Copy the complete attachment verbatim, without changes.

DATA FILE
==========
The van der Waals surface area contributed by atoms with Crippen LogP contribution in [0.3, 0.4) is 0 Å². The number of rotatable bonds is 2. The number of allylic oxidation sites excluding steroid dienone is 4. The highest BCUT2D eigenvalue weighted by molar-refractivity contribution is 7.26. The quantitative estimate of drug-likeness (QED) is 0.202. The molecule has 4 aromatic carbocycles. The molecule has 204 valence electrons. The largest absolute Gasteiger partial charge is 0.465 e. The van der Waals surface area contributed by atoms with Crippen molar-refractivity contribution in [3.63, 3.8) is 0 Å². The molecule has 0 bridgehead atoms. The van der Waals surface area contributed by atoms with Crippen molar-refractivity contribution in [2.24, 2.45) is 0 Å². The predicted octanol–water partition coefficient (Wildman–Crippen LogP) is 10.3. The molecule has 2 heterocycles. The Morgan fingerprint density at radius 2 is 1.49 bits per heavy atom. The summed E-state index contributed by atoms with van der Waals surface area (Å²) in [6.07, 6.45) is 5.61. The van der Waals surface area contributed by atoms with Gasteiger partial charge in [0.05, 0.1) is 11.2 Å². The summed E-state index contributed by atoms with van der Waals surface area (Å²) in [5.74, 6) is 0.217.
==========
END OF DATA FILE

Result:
The van der Waals surface area contributed by atoms with Crippen LogP contribution in [0.3, 0.4) is 0 Å². The number of rotatable bonds is 2. The number of allylic oxidation sites excluding steroid dienone is 4. The highest BCUT2D eigenvalue weighted by molar-refractivity contribution is 7.26. The quantitative estimate of drug-likeness (QED) is 0.202. The molecule has 4 aromatic carbocycles. The molecule has 204 valence electrons. The largest absolute Gasteiger partial charge is 0.465 e. The van der Waals surface area contributed by atoms with Crippen molar-refractivity contribution in [3.63, 3.8) is 0 Å². The molecule has 0 bridgehead atoms. The van der Waals surface area contributed by atoms with Crippen molar-refractivity contribution in [2.24, 2.45) is 0 Å². The predicted octanol–water partition coefficient (Wildman–Crippen LogP) is 10.3. The molecule has 2 heterocycles. The Morgan fingerprint density at radius 2 is 1.49 bits per heavy atom. The summed E-state index contributed by atoms with van der Waals surface area (Å²) in [6.07, 6.45) is 5.61. The van der Waals surface area contributed by atoms with Gasteiger partial charge in [0.05, 0.1) is 11.2 Å². The summed E-state index contributed by atoms with van der Waals surface area (Å²) in [5.74, 6) is 0.217.